Thus, the events of March 2004 frequently referred to as "renewed violence", are more properly regarded as an intensification of an ethnic cleansing campaign ongoing since June 1999. The ethnic cleansing by ethnic Albanians of Roma, Ashkaelia, Egyptians and others regarded as "Gypsies" from Kosovo is the single biggest catastrophe to befall the Romani community since World War II.

The ERRC urges that:

  • Without delay, the security situation of Romani and Ashkaeli communities throughout Kosovo be assessed and measures appropriate to the specific situation of each community, as well as to local community perceptions of the actual and potential risks in the given community, are swiftly undertaken;
  • Prompt and impartial investigations into all acts of violence to which Romani, Ashkaeli and Egyptian individuals and other persons regarded as "Gypsies" in Kosovo have been subjected are carried out; all perpetrators of racially-motivated acts of ethnic cleansing are brought swiftly to justice and victims or families of victims receive adequate compensation; justice is done and seen to be done;
  • The International Criminal Tribunal for the Former Yugoslavia redoubles its efforts to bring to justice individuals guilty of the persecution of Roma, Ashkaelia, Egyptians and other persons regarded as "Gypsies" in Kosovo;
  • All governments honour the international warrants for the arrest of a number of persons wanted in connection with crimes of ethnic cleansing occurring in Kosovo;
  • Sustained efforts be undertaken by all authorities in Kosovo and involved in the administration of Kosovo to ensure that no discussions of Kosovo's final status are embarked upon until such a time as all stakeholders achieve durable and lasting consensus in practice that Kosovo is a multi-cultural society in which all individuals can freely exercise in practice all of their fundamental human rights;
  • Any forced returns of Kosovo Romani, Ashkaeli or Egyptian individuals to Kosovo are rendered impossible and impermissible until such a time as authorities in Kosovo are able to demonstrate durable and lasting security and freedom from racial discrimination for all in all parts of the province.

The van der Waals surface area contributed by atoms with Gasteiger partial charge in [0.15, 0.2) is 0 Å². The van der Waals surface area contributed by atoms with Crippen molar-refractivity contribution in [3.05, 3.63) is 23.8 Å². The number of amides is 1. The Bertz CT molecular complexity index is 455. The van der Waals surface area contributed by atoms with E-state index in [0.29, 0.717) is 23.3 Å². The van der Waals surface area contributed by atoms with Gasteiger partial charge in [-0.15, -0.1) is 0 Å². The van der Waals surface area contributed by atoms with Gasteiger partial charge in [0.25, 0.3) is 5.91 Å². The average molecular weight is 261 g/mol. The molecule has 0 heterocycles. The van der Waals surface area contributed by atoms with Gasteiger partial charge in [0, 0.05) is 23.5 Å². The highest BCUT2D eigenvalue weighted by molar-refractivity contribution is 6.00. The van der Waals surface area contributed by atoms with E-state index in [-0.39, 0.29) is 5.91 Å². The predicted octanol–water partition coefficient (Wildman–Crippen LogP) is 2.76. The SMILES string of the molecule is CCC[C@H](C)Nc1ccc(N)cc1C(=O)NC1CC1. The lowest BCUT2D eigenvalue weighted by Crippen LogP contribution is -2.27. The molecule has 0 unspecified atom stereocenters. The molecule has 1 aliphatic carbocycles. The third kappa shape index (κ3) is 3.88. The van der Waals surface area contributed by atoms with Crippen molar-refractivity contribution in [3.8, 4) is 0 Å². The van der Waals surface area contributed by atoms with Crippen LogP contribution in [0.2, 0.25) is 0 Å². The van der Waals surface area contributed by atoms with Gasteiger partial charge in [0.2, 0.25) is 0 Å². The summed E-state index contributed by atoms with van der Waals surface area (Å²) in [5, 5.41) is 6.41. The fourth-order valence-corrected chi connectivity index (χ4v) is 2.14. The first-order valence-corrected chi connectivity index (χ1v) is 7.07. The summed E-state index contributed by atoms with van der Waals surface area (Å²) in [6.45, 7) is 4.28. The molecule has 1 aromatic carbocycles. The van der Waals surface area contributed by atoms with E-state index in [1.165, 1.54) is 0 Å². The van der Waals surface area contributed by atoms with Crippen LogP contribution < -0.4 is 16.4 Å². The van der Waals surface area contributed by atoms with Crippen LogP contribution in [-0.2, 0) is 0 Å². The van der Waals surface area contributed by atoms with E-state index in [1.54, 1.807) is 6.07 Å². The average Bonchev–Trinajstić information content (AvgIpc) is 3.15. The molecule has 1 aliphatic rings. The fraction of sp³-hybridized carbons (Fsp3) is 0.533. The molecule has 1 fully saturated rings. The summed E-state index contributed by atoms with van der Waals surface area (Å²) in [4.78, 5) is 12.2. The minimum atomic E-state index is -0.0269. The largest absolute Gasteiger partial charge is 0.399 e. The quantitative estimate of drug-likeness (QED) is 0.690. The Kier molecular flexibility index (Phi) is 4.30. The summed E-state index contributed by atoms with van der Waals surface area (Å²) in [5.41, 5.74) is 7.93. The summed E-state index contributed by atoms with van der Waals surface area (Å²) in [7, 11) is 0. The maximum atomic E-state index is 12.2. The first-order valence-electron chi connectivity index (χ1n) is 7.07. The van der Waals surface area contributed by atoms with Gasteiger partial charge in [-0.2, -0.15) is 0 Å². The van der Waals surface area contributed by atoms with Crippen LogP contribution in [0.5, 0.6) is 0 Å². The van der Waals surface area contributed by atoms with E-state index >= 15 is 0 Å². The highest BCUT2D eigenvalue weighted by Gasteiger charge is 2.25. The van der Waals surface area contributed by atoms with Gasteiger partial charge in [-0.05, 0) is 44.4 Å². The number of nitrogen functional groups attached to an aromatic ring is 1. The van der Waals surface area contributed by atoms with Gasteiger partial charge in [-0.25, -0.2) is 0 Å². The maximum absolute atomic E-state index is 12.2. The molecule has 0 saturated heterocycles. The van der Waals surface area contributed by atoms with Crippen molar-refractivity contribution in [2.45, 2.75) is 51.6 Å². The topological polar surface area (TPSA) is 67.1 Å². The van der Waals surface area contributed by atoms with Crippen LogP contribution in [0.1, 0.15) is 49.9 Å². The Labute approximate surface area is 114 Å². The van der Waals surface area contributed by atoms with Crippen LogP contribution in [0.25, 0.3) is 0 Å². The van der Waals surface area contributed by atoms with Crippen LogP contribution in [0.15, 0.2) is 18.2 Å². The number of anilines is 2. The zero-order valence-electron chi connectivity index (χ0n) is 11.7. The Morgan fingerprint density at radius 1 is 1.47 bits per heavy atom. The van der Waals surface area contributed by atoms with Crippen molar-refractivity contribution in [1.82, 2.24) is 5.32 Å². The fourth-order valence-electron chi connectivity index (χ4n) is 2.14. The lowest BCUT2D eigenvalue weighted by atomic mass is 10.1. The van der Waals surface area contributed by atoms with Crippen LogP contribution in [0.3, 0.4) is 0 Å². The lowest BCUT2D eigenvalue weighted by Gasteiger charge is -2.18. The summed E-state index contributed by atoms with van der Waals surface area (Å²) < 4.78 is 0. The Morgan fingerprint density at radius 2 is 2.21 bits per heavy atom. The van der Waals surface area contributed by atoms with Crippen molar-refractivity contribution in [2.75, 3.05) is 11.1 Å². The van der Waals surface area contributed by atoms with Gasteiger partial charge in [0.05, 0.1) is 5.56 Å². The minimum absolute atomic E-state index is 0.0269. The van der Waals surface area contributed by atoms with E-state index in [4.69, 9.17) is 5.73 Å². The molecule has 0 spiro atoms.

• Any persons factually residing in a host country for a period of five years or longer be provided with real possibilities for integration in the host country if that person so chooses, including by making available the possibility of acquiring the citizenship of the host country.
  • Suitable arrangements be made for the recovery of -- or compensation for -- any and all property destroyed or confiscated by force or coercion, including any property sold under conditions of duress.

The international community undertook military action in Kosovo and the rest of the Federal Republic of Yugoslavia to reverse the "humanitarian emergency" facing ethnic Albanians in early 1999. Failure to reverse the humanitarian emergency facing Roma, Ashkaelia, Egyptians, and also Serbs and other minorities would mean that in practice, NATO acted, with UN Security Council endorsement, in effect to assist ethnic cleansing. The preservation of an international human rights order requires that this status quo be swiftly ended. The ethnic cleansing of Roma, Ashkaelia, Egyptians and others regarded as "Gypsies" from Kosovo cannot stand.